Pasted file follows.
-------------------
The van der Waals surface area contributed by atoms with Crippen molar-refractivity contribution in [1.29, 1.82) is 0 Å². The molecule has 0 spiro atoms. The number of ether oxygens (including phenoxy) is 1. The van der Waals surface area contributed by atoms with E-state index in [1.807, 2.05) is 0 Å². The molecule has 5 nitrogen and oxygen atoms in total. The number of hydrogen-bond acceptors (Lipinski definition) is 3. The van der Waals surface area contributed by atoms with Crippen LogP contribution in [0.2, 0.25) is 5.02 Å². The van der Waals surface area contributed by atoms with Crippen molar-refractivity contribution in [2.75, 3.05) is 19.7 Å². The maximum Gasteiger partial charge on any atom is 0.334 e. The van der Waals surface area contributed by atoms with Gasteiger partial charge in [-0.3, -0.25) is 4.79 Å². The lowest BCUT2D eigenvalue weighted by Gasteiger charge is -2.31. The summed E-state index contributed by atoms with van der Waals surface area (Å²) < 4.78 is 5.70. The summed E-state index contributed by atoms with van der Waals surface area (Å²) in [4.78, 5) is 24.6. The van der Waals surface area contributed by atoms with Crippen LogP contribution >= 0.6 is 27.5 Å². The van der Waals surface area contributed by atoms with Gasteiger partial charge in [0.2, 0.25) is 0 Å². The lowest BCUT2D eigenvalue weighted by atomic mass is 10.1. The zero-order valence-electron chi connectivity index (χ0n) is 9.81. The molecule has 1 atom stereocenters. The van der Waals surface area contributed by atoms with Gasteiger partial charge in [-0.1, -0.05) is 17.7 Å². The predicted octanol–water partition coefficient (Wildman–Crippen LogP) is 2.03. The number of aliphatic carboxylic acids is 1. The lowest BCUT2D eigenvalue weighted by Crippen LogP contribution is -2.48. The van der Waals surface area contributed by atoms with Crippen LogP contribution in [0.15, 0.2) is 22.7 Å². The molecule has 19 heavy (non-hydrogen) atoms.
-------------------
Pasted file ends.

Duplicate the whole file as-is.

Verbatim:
The van der Waals surface area contributed by atoms with Crippen molar-refractivity contribution in [1.29, 1.82) is 0 Å². The molecule has 0 spiro atoms. The number of ether oxygens (including phenoxy) is 1. The van der Waals surface area contributed by atoms with E-state index in [1.807, 2.05) is 0 Å². The molecule has 5 nitrogen and oxygen atoms in total. The number of hydrogen-bond acceptors (Lipinski definition) is 3. The van der Waals surface area contributed by atoms with Crippen LogP contribution in [0.2, 0.25) is 5.02 Å². The van der Waals surface area contributed by atoms with Crippen molar-refractivity contribution in [2.75, 3.05) is 19.7 Å². The maximum Gasteiger partial charge on any atom is 0.334 e. The van der Waals surface area contributed by atoms with Gasteiger partial charge in [-0.3, -0.25) is 4.79 Å². The lowest BCUT2D eigenvalue weighted by Gasteiger charge is -2.31. The summed E-state index contributed by atoms with van der Waals surface area (Å²) < 4.78 is 5.70. The summed E-state index contributed by atoms with van der Waals surface area (Å²) in [4.78, 5) is 24.6. The van der Waals surface area contributed by atoms with Crippen LogP contribution >= 0.6 is 27.5 Å². The van der Waals surface area contributed by atoms with Gasteiger partial charge in [0.2, 0.25) is 0 Å². The lowest BCUT2D eigenvalue weighted by atomic mass is 10.1. The zero-order valence-electron chi connectivity index (χ0n) is 9.81. The molecule has 1 atom stereocenters. The van der Waals surface area contributed by atoms with Gasteiger partial charge in [-0.1, -0.05) is 17.7 Å². The predicted octanol–water partition coefficient (Wildman–Crippen LogP) is 2.03. The number of aliphatic carboxylic acids is 1. The lowest BCUT2D eigenvalue weighted by Crippen LogP contribution is -2.48. The van der Waals surface area contributed by atoms with Crippen LogP contribution in [0.15, 0.2) is 22.7 Å². The molecule has 19 heavy (non-hydrogen) atoms.